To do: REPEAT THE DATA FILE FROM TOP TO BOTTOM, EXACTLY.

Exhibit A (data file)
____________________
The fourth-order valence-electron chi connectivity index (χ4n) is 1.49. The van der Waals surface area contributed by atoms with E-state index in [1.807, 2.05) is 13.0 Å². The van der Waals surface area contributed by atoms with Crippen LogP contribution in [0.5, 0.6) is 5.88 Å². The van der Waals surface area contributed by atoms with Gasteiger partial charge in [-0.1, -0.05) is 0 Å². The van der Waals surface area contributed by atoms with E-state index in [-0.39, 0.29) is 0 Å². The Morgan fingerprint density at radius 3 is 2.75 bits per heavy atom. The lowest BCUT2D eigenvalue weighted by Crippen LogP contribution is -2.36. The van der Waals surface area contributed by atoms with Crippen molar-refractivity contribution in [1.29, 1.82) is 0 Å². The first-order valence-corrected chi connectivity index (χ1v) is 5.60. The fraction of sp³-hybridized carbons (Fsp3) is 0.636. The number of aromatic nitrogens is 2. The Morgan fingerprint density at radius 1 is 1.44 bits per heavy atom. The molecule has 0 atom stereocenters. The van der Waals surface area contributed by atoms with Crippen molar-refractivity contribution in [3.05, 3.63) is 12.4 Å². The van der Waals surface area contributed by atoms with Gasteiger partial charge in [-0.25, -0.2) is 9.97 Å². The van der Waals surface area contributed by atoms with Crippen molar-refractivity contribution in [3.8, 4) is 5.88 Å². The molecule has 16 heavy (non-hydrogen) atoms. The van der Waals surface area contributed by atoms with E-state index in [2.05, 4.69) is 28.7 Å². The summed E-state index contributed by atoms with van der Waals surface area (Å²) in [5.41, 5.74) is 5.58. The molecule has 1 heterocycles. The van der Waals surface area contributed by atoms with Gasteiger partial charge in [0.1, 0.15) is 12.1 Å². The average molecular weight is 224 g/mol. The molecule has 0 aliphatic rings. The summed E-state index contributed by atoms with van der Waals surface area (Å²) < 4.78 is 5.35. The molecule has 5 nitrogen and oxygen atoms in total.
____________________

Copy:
The fourth-order valence-electron chi connectivity index (χ4n) is 1.49. The van der Waals surface area contributed by atoms with E-state index in [1.807, 2.05) is 13.0 Å². The van der Waals surface area contributed by atoms with Crippen LogP contribution in [0.5, 0.6) is 5.88 Å². The van der Waals surface area contributed by atoms with Gasteiger partial charge in [-0.1, -0.05) is 0 Å². The van der Waals surface area contributed by atoms with E-state index in [-0.39, 0.29) is 0 Å². The Morgan fingerprint density at radius 3 is 2.75 bits per heavy atom. The lowest BCUT2D eigenvalue weighted by Crippen LogP contribution is -2.36. The van der Waals surface area contributed by atoms with Crippen molar-refractivity contribution in [1.29, 1.82) is 0 Å². The first-order valence-corrected chi connectivity index (χ1v) is 5.60. The fraction of sp³-hybridized carbons (Fsp3) is 0.636. The number of aromatic nitrogens is 2. The Morgan fingerprint density at radius 1 is 1.44 bits per heavy atom. The molecule has 0 atom stereocenters. The van der Waals surface area contributed by atoms with Crippen molar-refractivity contribution in [3.05, 3.63) is 12.4 Å². The van der Waals surface area contributed by atoms with Gasteiger partial charge in [-0.25, -0.2) is 9.97 Å². The van der Waals surface area contributed by atoms with Crippen molar-refractivity contribution in [3.8, 4) is 5.88 Å². The molecule has 16 heavy (non-hydrogen) atoms. The van der Waals surface area contributed by atoms with E-state index in [2.05, 4.69) is 28.7 Å². The summed E-state index contributed by atoms with van der Waals surface area (Å²) in [5.41, 5.74) is 5.58. The molecule has 1 heterocycles. The van der Waals surface area contributed by atoms with Gasteiger partial charge in [0.1, 0.15) is 12.1 Å². The average molecular weight is 224 g/mol. The molecule has 0 aliphatic rings. The summed E-state index contributed by atoms with van der Waals surface area (Å²) < 4.78 is 5.35. The molecule has 5 nitrogen and oxygen atoms in total.